Low-rise jeans, worn by both men and women, are jeans intended to sit low on,
or below, the hips. They are also called lowcut jeans, hipsters, hip-huggers and
lowriders. Usually they sit at least three inches (7.6 centimetres) lower than
the belly button. Low-rise jeans have existed since the 1960s, but regained
popularity in the 1990s and 2000s.
The "rise" of a jeans is determined by the distance between the crotch and the
waist and is usually around eleven inches (28 cm) on regular pants. In
comparison, the average measurement of low-rise jeans is roughly seven inches
(18 cm), with some as little as three to four inches (7.6–10 cm). Several jeans
brands also reflect the rise on the zipper, by creating pants with zippers far
shorter than regular pants, usually between 2 and 3 inches, and some
manufacturers, such as Dorinha Jeans Wear even provide 1 inch zippers. The
latter can also be classified as "ultra low-rise jeans", and the small zipper no
longer has its traditional function, but rather becomes a display of fashion: an
additional marking of the jeans' low-rise nature.
1960s and 1970s hip-huggers
Hip-huggers, the precursor to low-rise jeans, rose to popularity during the late
1960s, with the ascendance of the hippie counterculture and psychedelic music.
Often worn with light-cotton, paisley-printed tops or nehru-collared jackets,
bell-bottomed hip-huggers were popularized by rock icons such as Jimi Hendrix,
Janis Joplin, Jim Morrison, and Robert Plant. Later, hip-huggers became a staple
of popular culture, as it was incorporated into the disco scene of the 1970s.
However, during the early 1980s, waistlines moved higher as wide, flared,
bell-bottoms gradually gave way to designer straight-legged jeans. Throughout
the 1980s and into the early 1990s, as more women entered the corporate
workforce, the high waist design remained predominant, with commercial designers
such as Gloria Vanderbilt and Calvin Klein at the forefront.
1990s and 2000s revival
The fashion of low-rise jeans emerged in 2001, particularly among girls and boys
between the age of 14 and 25. Although its popularity also increased among women
and men of other ages, the major focus of advertising is still directed at
teenage girls and boys, with typical teen stores selling low-rise jeans in
different styles and colors. Most teenage and twenty-something-oriented retail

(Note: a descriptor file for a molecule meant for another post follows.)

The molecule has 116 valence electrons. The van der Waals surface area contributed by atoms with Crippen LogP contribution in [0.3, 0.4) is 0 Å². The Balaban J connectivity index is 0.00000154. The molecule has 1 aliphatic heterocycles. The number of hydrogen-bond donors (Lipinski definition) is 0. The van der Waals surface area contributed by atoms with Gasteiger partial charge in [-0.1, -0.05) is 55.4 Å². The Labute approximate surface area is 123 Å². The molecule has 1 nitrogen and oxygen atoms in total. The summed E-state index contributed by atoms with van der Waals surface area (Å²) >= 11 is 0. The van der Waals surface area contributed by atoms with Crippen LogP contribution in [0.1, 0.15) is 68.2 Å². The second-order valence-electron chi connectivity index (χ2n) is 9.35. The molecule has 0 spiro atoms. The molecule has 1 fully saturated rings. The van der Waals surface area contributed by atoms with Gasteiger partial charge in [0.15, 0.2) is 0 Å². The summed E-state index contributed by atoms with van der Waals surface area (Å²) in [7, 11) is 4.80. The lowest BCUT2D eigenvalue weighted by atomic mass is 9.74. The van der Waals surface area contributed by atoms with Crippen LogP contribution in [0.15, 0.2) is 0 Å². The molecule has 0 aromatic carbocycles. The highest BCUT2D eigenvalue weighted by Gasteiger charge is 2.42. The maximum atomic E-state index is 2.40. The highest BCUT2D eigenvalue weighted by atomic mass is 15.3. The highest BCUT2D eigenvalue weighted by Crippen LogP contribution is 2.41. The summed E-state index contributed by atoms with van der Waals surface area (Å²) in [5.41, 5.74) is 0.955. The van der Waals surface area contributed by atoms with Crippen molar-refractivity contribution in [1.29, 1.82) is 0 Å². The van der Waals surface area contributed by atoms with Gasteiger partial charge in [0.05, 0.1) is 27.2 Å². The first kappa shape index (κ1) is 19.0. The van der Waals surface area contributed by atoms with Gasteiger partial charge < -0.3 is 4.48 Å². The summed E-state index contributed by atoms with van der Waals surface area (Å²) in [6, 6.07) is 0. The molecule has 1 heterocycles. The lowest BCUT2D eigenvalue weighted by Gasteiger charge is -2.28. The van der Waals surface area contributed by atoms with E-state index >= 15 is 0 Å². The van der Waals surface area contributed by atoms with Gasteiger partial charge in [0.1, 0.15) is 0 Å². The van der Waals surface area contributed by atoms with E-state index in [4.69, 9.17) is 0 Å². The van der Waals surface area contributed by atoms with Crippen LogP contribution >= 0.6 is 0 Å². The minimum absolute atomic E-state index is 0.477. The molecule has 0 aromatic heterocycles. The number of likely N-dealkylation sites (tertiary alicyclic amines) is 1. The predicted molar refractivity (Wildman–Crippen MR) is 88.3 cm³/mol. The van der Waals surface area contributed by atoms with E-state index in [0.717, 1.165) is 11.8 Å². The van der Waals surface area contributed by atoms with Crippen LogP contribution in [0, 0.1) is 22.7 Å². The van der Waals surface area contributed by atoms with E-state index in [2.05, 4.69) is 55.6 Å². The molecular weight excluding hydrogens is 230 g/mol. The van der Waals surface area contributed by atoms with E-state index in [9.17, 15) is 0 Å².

stores that carry jeans (e.g., Guess, American Eagle, Hollister, Stitches) only
or mostly carry low-rise jeans. In fact, it can be difficult, if not impossible,
to buy teen-sized jeans that are not low rise.
Currently, low-rise jeans are manufactured in many styles, and though tight
jeans are usually the most popular, they also exist in loose, baggy, flare and
destroyed style. Due to the popularity of low-rise jeans, manufacturers have
also begun making low-rise styles of other kinds of pants. In the stores today,
there is an immense variety available. Indeed, low-slung jeans, especially tight
black styles, have become increasingly popular in the more recent hipster scene.
Low-rise jeans exposing whale tails.
Low-rise jeans may be worn to display more skin at the waist, torso, and hips.
Accordingly, they are sometimes worn in combination with shorter crop tops,
giving a glimpse of skin between the jeans and the top, or (more commonly in the
summer or in warmer countries) showing their entire midriff including the belly
button. Low-rise jeans may also partially reveal the buttocks when the wearer
sits down or bends over. In many cases, cleavage becomes visible. When a thong
is exposed above a pair of low-rise jeans on the back, it is commonly referred
to as a whale tail, due to its somewhat similar shape. When boxer shorts become
visible this is known as "sagging". Because underwear was no longer always
hidden, more men and women choose their underwear to function with their
Low-rise jeans were also partially responsible for the trend of lower back
Legislator Derrick Shepherd of the state of Louisiana in the USA made an attempt
in 2004 to outlaw the fashion of low-rise jeans, particularly to bring a halt to
the display of underwear under the pants, claiming it to be disrespectful and
obscene. People spotted with their "whale tail" or "boxers showing" would be
fined $500. The bill, HB 1703, was rejected by the Louisiana House of
A similar bill was attempted in Hampton Roads, Virginia, USA, charging a $50
fine for anyone deliberately showing their underwear. The bill was rejected in
School dress codes sometimes also banned pants of too low a rise, or visible
In the Canadian Medical Association Journal 2003, Dr. Malvinder S. Parmar
pointed out that wearing tight low-rise jeans may put pressure on a sensory
nerve, which can cause pain and paresthesia in the nerve's area of distribution.
This is known as Meralgia paresthetica and is associated with a tingling or a
burning sensation on the lateral aspect of the thigh. The condition was
diagnosed in three mildly obese women who had worn low-rise jeans for 6–8
months. The condition resolved itself after they avoided wearing low-rise jeans
for 4–6 weeks.